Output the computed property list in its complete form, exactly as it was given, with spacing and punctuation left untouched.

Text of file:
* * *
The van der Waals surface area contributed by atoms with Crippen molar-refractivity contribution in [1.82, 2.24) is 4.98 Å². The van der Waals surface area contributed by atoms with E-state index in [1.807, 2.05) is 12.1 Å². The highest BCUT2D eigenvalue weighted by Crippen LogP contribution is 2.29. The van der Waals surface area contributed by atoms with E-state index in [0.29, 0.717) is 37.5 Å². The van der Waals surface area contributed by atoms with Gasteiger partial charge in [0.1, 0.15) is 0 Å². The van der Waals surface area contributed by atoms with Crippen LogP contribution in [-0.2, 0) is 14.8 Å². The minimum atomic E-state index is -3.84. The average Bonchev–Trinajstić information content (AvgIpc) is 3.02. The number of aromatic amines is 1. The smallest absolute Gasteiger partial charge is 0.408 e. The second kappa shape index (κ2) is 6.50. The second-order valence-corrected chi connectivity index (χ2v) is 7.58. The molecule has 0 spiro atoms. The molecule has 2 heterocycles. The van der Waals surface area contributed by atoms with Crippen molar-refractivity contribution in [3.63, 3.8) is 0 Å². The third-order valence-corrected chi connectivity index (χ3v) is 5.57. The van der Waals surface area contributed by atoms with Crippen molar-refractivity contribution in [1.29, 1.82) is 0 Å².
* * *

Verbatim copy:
The van der Waals surface area contributed by atoms with Crippen molar-refractivity contribution in [1.82, 2.24) is 4.98 Å². The van der Waals surface area contributed by atoms with E-state index in [1.807, 2.05) is 12.1 Å². The highest BCUT2D eigenvalue weighted by Crippen LogP contribution is 2.29. The van der Waals surface area contributed by atoms with E-state index in [0.29, 0.717) is 37.5 Å². The van der Waals surface area contributed by atoms with Gasteiger partial charge in [0.1, 0.15) is 0 Å². The van der Waals surface area contributed by atoms with Crippen LogP contribution in [-0.2, 0) is 14.8 Å². The minimum atomic E-state index is -3.84. The average Bonchev–Trinajstić information content (AvgIpc) is 3.02. The number of aromatic amines is 1. The smallest absolute Gasteiger partial charge is 0.408 e. The second kappa shape index (κ2) is 6.50. The second-order valence-corrected chi connectivity index (χ2v) is 7.58. The molecule has 0 spiro atoms. The molecule has 2 heterocycles. The van der Waals surface area contributed by atoms with Crippen molar-refractivity contribution in [3.63, 3.8) is 0 Å². The third-order valence-corrected chi connectivity index (χ3v) is 5.57. The van der Waals surface area contributed by atoms with Crippen molar-refractivity contribution in [1.29, 1.82) is 0 Å².